Mar 16, 2013, 9:14 PM EDT
The Mountain West was one of the nation’s most entertaining conferences this season. But since their games played on west coast time and, too often, on channels that aren’t easily accesible to the casual observer, quite a few folks got their first glimpse of New Mexico and UNLV on Saturday evening as the Lobos knocked off the Rebels in the MWC title game, 63-56.
And if you did, than you got a perfect sense of just what comprises both teams.
UNLV’s Anthony Bennett looked the part of a top ten pick for the first five minutes, scoring 11 points on 5-6 shooting, hitting a three and throwing down a monster dunk in the process. But in the second half, Bennett was a non-factor as Bryce DeJean-Jones and Katin Reinhardt shot UNLV out of the game on two different occasions, sandwiching the back-to-back threes that Dejean-Jones hit to cut a nine-point lead to three.
That, in a nutshell, is UNLV. Extremely talented with a lack of decision-making prowess. Final Four potential, yet a trendy first round upset-pick.
New Mexico is a different story.
The Lobos can be as frustrating on the defensive end of the floor as any team in the country. They are big, they are long and they are physical. They challenge shots and they bump cuts and they can take over a game without shooting the ball all that well. And while that defense can keep them in a game, New Mexico has enough weapons offensively that it’s impossible to game-plan to stop them all. Kendall Williams, Alex Kirk and, as he showed on Saturday, Tony Snell are all capable of carrying New Mexico for a stretch.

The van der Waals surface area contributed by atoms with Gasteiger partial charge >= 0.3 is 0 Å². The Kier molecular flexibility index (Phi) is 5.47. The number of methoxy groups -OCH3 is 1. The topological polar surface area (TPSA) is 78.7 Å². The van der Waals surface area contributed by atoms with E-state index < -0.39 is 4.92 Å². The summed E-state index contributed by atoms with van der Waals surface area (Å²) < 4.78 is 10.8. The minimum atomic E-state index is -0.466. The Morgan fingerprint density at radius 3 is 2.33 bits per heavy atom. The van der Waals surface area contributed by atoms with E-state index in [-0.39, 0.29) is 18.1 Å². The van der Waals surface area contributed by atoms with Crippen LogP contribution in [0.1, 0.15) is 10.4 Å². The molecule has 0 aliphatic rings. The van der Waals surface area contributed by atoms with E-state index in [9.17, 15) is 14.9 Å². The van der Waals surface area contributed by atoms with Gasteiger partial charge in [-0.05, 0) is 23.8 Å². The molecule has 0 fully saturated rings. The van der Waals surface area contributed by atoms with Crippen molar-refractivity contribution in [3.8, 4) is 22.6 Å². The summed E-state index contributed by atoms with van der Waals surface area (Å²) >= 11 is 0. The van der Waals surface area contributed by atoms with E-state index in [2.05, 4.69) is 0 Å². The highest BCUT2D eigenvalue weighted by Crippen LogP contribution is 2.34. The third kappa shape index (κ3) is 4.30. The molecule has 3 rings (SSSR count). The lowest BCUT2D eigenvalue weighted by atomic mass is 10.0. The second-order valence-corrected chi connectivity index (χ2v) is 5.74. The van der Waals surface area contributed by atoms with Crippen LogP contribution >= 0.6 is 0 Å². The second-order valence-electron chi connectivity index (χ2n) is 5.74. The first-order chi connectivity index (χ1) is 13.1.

Against the Rebels, Snell scored 10 of his 21 points in a flurry during the second half, when UNM opened up a 56-47 lead on UNLV.
Thanks to Snell, the Lobos closed out their duel-MWC titles. They won the regular season title by two games. They won the league’s tournament title. They are No. 2 in the RPI having played the nation’s third toughest schedule. They have 10 top 50 wins and a 19-5 record against the top 100.
The Lobos may have locked up a No. 2 seed in the Big Dance, and may even sneak their way into a No. 1 seed.
But regardless of where they end up, the one thing that is for certain is that New Mexico is for real.
Don’t be scared to pick them deep into the tournament in March.
You can find Rob on twitter @RobDauster.
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